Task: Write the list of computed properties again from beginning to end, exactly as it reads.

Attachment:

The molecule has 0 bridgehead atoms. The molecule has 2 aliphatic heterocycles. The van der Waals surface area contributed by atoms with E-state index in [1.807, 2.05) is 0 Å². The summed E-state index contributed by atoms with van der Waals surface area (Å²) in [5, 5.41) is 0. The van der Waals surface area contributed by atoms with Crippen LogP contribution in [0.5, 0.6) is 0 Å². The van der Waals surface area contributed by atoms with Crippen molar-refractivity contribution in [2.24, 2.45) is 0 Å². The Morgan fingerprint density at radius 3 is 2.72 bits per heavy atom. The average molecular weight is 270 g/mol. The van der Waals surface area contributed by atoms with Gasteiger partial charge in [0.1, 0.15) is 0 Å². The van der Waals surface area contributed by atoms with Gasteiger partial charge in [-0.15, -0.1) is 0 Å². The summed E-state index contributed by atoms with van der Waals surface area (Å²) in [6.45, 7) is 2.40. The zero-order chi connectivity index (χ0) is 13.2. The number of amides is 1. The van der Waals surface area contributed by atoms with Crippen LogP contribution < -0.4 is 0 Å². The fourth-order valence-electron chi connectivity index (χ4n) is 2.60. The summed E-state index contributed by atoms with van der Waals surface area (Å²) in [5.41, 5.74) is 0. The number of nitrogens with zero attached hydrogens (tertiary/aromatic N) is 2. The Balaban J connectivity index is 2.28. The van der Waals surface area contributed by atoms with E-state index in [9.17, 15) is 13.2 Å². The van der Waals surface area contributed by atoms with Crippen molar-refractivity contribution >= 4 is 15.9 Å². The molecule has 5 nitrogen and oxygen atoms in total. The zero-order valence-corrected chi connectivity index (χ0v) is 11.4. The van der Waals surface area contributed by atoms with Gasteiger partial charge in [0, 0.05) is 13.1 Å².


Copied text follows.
The molecule has 0 bridgehead atoms. The molecule has 2 aliphatic heterocycles. The van der Waals surface area contributed by atoms with E-state index in [1.807, 2.05) is 0 Å². The summed E-state index contributed by atoms with van der Waals surface area (Å²) in [5, 5.41) is 0. The van der Waals surface area contributed by atoms with Crippen LogP contribution in [0.5, 0.6) is 0 Å². The van der Waals surface area contributed by atoms with Crippen molar-refractivity contribution in [2.24, 2.45) is 0 Å². The Morgan fingerprint density at radius 3 is 2.72 bits per heavy atom. The average molecular weight is 270 g/mol. The van der Waals surface area contributed by atoms with Gasteiger partial charge in [0.1, 0.15) is 0 Å². The van der Waals surface area contributed by atoms with Gasteiger partial charge in [-0.15, -0.1) is 0 Å². The summed E-state index contributed by atoms with van der Waals surface area (Å²) in [6.45, 7) is 2.40. The zero-order chi connectivity index (χ0) is 13.2. The number of amides is 1. The van der Waals surface area contributed by atoms with Crippen LogP contribution < -0.4 is 0 Å². The fourth-order valence-electron chi connectivity index (χ4n) is 2.60. The summed E-state index contributed by atoms with van der Waals surface area (Å²) in [5.41, 5.74) is 0. The number of nitrogens with zero attached hydrogens (tertiary/aromatic N) is 2. The Balaban J connectivity index is 2.28. The van der Waals surface area contributed by atoms with E-state index in [9.17, 15) is 13.2 Å². The van der Waals surface area contributed by atoms with Crippen molar-refractivity contribution >= 4 is 15.9 Å². The molecule has 5 nitrogen and oxygen atoms in total. The zero-order valence-corrected chi connectivity index (χ0v) is 11.4. The van der Waals surface area contributed by atoms with Gasteiger partial charge in [0, 0.05) is 13.1 Å².